Christians and the Creative Writing Process, Part 1
“With many such parables He [Jesus] was speaking the word to them [the crowds], so far as they were able to hear it; and He did not speak to them without a parable; but He was explaining everything privately to His own disciples.” – Mark 4:33-34 (NASB)
In my last writing update, I talked about my development process. As I’ve worked through the pre-writing stages for my new series, I’ve found myself wondering: as a Christian, why do my stories matter? Is my writing significant to the Kingdom of God when I don’t write Christian fiction? I believe the answer is yes, because my hope and prayer is that my writing can be used as a part of my ministry.
Also, Jesus used stories—called parables—to convey His messages.
As a writer, I find comfort in this fact. The Son of God used stories—sometimes explicitly naming God, other times not—to preach to the masses and point to the larger truths of the Gospel. He used these parables to plant seeds, then explained what the stories meant.
My prayer is that my stories accomplish the same: pointing others toward the Author of the Universe, who gave me my gift and love of writing and calls me to use it for His glory. While I don’t expect to do this perfectly all of the time, I do believe God can use me and my stories—with all of my flaws—for His purposes.
For Christian creative writers, regardless of genre, themes are perhaps the most important stage in our writing process. Themes are the most apparent, obvious, and easiest way to honor the Lord with our work—whether historical, speculative, Christian, secular, mainstream, contemporary, or any variation of genre. Just as Jesus told parables pointing to the Kingdom, so can we. Admittedly, our stories won’t always meet the mark thematically or structurally. Nonetheless, I think that when we lean into the Lord and draw from His truths to bring a greater depth of meaning to our work, He can still use our imperfect writing and execution to bring glory to Himself and perhaps help someone find Him. Stories are meaningful to people; they move them—that’s why themes are so important. While I don’t want my novels to come across as too heavy-handed, I do pray that it plants seeds for an open mind and heart. But my writing alone cannot bring people to Christ. I totally understand that, which is why I seek out other ministry outlets beyond writing and why I write so openly about my faith today. As I grow older and perhaps become a published author, I want to continue writing about my faith, the ways it shapes the themes of my stories, and how it relates to my calling as a writer. There are many spaces I can live out my faith and preach the Gospel and my writing’s just one of them. But because it’s so deeply tied to who I am created to be, it’s important for me to link my stories to the most central aspect of my life: my faith in Jesus Christ.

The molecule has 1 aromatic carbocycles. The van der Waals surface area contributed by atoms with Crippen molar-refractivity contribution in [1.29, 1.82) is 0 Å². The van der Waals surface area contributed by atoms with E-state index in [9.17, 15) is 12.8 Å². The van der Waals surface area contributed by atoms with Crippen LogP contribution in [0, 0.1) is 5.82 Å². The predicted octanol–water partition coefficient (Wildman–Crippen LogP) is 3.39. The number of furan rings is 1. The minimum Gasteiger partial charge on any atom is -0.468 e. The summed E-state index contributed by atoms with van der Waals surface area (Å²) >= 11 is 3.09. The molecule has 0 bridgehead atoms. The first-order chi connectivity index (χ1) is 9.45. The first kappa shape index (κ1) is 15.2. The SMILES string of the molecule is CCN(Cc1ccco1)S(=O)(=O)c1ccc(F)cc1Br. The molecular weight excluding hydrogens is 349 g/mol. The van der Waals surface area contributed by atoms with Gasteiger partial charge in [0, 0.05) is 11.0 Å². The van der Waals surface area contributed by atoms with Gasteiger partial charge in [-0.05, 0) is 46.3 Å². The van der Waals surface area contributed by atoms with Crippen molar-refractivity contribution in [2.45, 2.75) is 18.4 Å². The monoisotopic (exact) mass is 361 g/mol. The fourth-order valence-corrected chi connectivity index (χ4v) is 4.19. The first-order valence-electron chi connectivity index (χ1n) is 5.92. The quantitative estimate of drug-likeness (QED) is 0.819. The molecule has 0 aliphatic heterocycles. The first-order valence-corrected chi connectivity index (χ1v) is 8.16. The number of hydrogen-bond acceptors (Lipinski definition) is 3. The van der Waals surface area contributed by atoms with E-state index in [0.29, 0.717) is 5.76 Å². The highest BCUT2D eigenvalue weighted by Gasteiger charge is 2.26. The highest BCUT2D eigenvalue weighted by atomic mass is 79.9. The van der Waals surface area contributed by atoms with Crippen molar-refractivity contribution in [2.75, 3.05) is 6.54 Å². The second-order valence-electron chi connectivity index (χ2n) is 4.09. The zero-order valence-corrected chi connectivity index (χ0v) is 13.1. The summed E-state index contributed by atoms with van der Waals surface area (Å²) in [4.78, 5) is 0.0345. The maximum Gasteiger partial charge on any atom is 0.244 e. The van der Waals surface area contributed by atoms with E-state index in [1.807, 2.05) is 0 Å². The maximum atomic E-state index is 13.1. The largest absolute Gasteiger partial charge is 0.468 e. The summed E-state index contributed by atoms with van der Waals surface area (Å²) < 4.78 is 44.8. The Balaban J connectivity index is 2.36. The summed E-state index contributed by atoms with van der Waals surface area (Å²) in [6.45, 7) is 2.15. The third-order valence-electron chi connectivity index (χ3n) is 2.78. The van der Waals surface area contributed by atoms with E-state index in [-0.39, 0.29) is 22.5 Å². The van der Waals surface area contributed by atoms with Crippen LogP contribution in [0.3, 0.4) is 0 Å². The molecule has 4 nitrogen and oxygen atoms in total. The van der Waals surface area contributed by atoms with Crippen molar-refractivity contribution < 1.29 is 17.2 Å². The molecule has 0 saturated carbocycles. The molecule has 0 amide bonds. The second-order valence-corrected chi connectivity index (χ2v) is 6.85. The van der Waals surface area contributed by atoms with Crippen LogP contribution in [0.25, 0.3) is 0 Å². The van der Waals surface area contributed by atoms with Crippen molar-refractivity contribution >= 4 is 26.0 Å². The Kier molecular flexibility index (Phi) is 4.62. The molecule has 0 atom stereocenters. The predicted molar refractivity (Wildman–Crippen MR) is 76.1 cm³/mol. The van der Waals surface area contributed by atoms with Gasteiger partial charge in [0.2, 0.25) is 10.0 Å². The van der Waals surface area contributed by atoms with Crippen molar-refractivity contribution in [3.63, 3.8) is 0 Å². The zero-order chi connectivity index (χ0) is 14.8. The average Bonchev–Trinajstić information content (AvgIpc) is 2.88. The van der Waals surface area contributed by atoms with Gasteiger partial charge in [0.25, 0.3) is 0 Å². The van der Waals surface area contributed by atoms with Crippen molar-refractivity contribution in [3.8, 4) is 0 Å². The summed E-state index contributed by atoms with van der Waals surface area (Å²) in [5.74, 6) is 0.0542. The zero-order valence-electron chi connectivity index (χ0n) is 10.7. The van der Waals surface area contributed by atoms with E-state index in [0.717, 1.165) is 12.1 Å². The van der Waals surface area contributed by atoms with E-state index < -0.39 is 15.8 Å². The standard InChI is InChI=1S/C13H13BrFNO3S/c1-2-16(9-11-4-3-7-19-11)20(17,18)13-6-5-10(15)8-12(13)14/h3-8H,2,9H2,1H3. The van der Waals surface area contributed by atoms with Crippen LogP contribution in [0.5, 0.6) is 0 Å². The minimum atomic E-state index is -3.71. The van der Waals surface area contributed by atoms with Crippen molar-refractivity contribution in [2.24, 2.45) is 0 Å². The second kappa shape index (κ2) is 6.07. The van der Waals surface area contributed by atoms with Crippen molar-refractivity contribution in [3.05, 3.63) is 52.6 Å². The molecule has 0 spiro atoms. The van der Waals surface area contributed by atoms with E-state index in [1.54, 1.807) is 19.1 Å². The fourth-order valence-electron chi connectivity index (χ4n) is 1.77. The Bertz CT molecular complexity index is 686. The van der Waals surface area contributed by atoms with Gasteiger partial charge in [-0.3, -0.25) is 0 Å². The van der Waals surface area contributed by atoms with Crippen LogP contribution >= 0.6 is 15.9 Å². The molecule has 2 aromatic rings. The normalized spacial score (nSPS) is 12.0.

I believe the best way I can honor the Lord with my writing (in any genre) is through the themes I’m led to explore in each story. The heart of Jesus’s parables are the truths and message of the Gospel; I also want to use themes essential to Christianity and the Gospel in my writing. Whatever the theme—from love to suffering, the cost of sin to forgiveness and grace—I want the heart of each story to be purposely based on Scriptural truths.
Since I want to root my themes in Gospel truths, I go to the Word of God as a way to ground myself and shape what each theme should look like. I pick one or several “theme verses” as a part of my theme development process. This is a wonderful moment in my pre-writing stage where I get to pour over a single idea expressed in Scripture and look at the various places and scenarios where that theme comes into play over the entire scope of the Bible. I allow myself to take my time with this step—I don’t want to arbitrarily pick the first verse or verses I happen upon—and use it as a time to intentionally ask God to shape the narrative of my story. This practice of picking theme verses grounds me and lays a solid foundation for the rest of the writing process ahead.
(I also do more than just this step to make sure I think how each theme plays out in a narrative or character arc, but theme verses just happens to be my personal favorite step that I do!)
Themes are perhaps my favorite part of the pre-writing process. It fills me with so much joy and passion to spend time in Scripture looking at various truths, weaving those themes into the narrative of my stories, and devoting time to pray about each novel’s message. Sometimes when I write, I can forget why I’m writing a particular story. Refreshing myself on the themes and taking time to ground myself in Scripture related to the heart of my stories serves as a wonderful reminder for the ultimate purpose of my writing: to glorify the Lord through the gift He’s given me. It’s my prayer that I keep this focus in mind every time I sit down to work on my writing.
Do you spend a lot of time on themes? What does your process look like? I’d love to hear your own thoughts on themes and how you use them in your own stories!